Kimberley is a Forest Schools Leader for Reception to Year Six in one school, and a Key Stage Two teacher in another.
She is also an Educational Consultant for schools, parents and private companies who are interested in alternative learning approaches.
Both of the schools I work at are alternative schools; one ‘progressive’ and the other a ‘small school’ which has influenced/shaped my understanding and perception of teaching and learning. I have seen the positive impact it can have on young people’s lives and my own well-being as a teacher.
I have worked at the progressive school for 12 years in various positions such as classroom teacher, Humanities coordinator, D&T teacher, Head of LS D&T and Forest Schools Leader. The school was established in 1898 by a group of parents who wanted an alternative approach from the Victorian educational values and the school has evolved since.
Its vision is child-centred education, which for the school means holistic development with minimal hierarchical structures, a broad definition of success and as much meaningful integration with the natural world as possible.
What struck and appealed to me when I first started working there was how the teachers listened to the children, that behaviour was discussed, co-managed and understood rather than using fear-based strategies to ‘control’. This all made sense to me and I saw how most children flourished in this environment.
The small school I work at started under similar circumstances in the 1980s, when the current Head of the school, who was a state school teacher at the time, became uncomfortable with inconsistencies between how she understood children to learn and what was being imposed upon her by the government.
There are no more than 50 children who are in mixed-age groups and their education is designed to be flexible so that the needs of each child are met, but so that they can also thrive and contribute to a community.
At both schools, the values are similar and based around developing ‘human’ skills and aptitudes in a broad and balanced way. Human development is understood to be more than remembering information and coercion. Both schools are committed to open learning and the meta-learning that has been proven to help children interact in their world ‘intelligently’.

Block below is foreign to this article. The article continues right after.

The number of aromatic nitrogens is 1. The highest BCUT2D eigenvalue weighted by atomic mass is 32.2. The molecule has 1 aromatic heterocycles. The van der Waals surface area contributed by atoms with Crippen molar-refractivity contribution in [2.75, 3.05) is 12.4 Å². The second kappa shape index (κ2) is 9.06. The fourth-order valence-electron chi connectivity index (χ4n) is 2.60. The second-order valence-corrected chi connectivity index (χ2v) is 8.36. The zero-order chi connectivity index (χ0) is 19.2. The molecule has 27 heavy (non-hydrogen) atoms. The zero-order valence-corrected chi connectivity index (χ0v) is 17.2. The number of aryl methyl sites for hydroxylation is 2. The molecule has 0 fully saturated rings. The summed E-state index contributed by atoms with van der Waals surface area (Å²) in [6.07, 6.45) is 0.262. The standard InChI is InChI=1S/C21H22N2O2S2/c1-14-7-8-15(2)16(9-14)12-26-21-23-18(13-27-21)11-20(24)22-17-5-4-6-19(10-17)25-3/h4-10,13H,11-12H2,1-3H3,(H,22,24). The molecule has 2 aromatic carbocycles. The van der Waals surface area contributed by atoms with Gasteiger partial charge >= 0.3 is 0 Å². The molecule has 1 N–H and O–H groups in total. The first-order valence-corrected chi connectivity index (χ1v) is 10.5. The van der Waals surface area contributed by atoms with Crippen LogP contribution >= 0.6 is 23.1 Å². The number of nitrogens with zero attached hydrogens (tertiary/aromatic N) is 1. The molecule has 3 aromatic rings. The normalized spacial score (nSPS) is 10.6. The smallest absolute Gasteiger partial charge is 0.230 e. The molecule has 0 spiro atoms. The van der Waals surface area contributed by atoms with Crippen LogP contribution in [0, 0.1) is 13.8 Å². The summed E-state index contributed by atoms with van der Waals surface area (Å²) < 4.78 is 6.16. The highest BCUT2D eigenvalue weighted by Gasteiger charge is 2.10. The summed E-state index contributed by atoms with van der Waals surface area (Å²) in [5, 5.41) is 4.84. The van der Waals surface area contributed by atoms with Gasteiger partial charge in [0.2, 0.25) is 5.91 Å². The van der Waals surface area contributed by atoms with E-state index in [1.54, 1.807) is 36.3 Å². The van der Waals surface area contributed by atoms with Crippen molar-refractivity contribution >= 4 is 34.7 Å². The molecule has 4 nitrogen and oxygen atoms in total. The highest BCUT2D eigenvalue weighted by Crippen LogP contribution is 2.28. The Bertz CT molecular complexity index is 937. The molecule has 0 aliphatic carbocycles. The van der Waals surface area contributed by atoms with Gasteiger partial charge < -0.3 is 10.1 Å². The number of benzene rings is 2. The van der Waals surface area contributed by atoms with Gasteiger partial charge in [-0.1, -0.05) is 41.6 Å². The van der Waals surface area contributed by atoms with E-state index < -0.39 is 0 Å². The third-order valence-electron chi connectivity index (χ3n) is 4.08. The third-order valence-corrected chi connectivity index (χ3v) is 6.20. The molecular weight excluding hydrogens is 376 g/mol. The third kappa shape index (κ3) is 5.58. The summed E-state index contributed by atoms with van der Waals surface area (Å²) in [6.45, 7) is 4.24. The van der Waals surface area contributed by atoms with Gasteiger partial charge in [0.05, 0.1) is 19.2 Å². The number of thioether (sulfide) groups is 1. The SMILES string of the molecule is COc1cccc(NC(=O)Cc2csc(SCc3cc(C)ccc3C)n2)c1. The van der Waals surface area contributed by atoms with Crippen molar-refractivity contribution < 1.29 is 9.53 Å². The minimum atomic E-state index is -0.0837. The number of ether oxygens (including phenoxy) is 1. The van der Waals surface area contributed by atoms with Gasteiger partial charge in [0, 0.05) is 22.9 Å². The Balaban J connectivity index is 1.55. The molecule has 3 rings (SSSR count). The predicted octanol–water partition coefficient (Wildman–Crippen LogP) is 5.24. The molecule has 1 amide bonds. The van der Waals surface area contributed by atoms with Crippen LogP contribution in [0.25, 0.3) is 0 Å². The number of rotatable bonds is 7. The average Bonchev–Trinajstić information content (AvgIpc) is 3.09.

In my Masters I looked more closely at the relationship between what and how children learn and how school (and other) systems can support that. My research and practice showed that by developing metacognition and other meta-skills and aptitudes, children’s learning becomes more relatable and usable in their world.
Ultimately my vision is to see children inspired and engaged in their learning, and progressive education seems to be a natural fit with that as it maintains the freedom to challenge research and practice.
Schools are forced to work within a system that is based upon an out-dated understanding of learning and of the needs of our changing world. In addition to this, due to exam-related pressures associated with a misplaced view on accountability, and due to lack of funding or support from ‘above’ (the government), it has led to a narrow view of what is possible in state schools.
Those making the policies relating to how and why children should learn are generally far-removed from the state education themselves. By over-testing (teachers AND students), there is a general lack of inspiration that has left the system sad and tired.
There are significant exceptions and I salute and praise those teachers using creative and inspired approaches to support and nurture children. One thing that hasn’t changed in education is that it takes just one good teacher to make a difference to a student’s life.
It varies… Those state schools that have a strong and passionate Head, a clear understanding of how children learn and are engaged with their communities do well. They also understand and support their teachers, ensuring their wellbeing too.
I have visited some incredible state schools who are willing to re-structure their learning environments based upon their understanding of their children’s and their communities’ needs. Consequently, they have support from parents who are happy to volunteer their own knowledge and expertise, their time and also fund-raise effectively. This in turn has a positive knock-on effect on class sizes and the general wellbeing of the children attending.
I would like to see greater emphasis placed on the types of skills that will serve children in building ‘21st Century Skills’ (rather than just isolated ‘subjects’), and ‘human’ skills (those that machines cannot yet do) – see Luckin, 2018.
I would also like to see more breadth and balance in what and how students learn, for example the Arts play an essential part of child development.
Finally, I would like to see more access to learning relating to our natural world so that children can build a meaningful relationship with it and ultimately contribute to, and have an understanding of, their environment.
Is there anything you would like to add?
Through encouraging dialogue and building supportive communities we can all learn from each other. For me, progressive education is about being part of the dialogue, using and reviewing what we know about how children learn in practical contexts and trying out new things that may also be helpful to others.
You can follow Kimberley Cooper at her education consultancy, Holistic Learning at:
Website and Blog: www.holisticlearning.co.uk
Kimberely also took part in a podcast series hosted by Alpine Valley School and East Kent Sudbury School. Along with many other inspirational guests Kimberley Cooper offers some insightful recommendations on the future of education.
Listen to Kimberley’s talk: https://vimeo.com/446926099
Listen to the whole podcast episode: